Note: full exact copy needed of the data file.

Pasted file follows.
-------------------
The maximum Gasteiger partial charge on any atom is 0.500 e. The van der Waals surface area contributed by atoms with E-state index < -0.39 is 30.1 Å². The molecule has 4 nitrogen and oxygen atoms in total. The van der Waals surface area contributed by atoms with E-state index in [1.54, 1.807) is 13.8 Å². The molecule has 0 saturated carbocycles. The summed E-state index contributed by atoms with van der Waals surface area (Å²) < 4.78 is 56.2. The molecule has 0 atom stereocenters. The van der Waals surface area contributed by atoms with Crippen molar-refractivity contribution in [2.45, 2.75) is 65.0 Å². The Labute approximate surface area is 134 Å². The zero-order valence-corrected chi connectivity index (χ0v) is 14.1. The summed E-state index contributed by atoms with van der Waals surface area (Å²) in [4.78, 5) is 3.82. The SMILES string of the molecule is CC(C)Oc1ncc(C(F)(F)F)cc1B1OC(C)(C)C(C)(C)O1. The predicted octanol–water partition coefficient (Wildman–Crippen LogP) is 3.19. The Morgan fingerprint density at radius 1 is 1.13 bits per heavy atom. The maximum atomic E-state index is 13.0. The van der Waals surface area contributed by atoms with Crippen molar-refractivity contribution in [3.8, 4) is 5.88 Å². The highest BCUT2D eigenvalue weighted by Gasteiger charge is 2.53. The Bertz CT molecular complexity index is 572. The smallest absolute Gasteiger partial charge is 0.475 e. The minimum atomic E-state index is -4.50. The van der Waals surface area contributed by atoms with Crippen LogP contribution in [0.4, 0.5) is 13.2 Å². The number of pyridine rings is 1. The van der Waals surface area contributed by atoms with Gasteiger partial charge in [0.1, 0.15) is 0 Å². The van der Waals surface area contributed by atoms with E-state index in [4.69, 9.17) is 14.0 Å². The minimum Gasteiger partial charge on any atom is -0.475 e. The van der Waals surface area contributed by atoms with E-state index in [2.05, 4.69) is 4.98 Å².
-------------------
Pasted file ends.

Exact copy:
The maximum Gasteiger partial charge on any atom is 0.500 e. The van der Waals surface area contributed by atoms with E-state index < -0.39 is 30.1 Å². The molecule has 4 nitrogen and oxygen atoms in total. The van der Waals surface area contributed by atoms with E-state index in [1.54, 1.807) is 13.8 Å². The molecule has 0 saturated carbocycles. The summed E-state index contributed by atoms with van der Waals surface area (Å²) < 4.78 is 56.2. The molecule has 0 atom stereocenters. The van der Waals surface area contributed by atoms with Crippen molar-refractivity contribution in [2.45, 2.75) is 65.0 Å². The Labute approximate surface area is 134 Å². The zero-order valence-corrected chi connectivity index (χ0v) is 14.1. The summed E-state index contributed by atoms with van der Waals surface area (Å²) in [4.78, 5) is 3.82. The SMILES string of the molecule is CC(C)Oc1ncc(C(F)(F)F)cc1B1OC(C)(C)C(C)(C)O1. The predicted octanol–water partition coefficient (Wildman–Crippen LogP) is 3.19. The Morgan fingerprint density at radius 1 is 1.13 bits per heavy atom. The maximum atomic E-state index is 13.0. The van der Waals surface area contributed by atoms with Crippen molar-refractivity contribution in [3.8, 4) is 5.88 Å². The highest BCUT2D eigenvalue weighted by Gasteiger charge is 2.53. The Bertz CT molecular complexity index is 572. The smallest absolute Gasteiger partial charge is 0.475 e. The minimum atomic E-state index is -4.50. The van der Waals surface area contributed by atoms with Crippen LogP contribution in [0.4, 0.5) is 13.2 Å². The number of pyridine rings is 1. The van der Waals surface area contributed by atoms with Gasteiger partial charge in [0.1, 0.15) is 0 Å². The van der Waals surface area contributed by atoms with E-state index in [4.69, 9.17) is 14.0 Å². The minimum Gasteiger partial charge on any atom is -0.475 e. The van der Waals surface area contributed by atoms with E-state index in [2.05, 4.69) is 4.98 Å².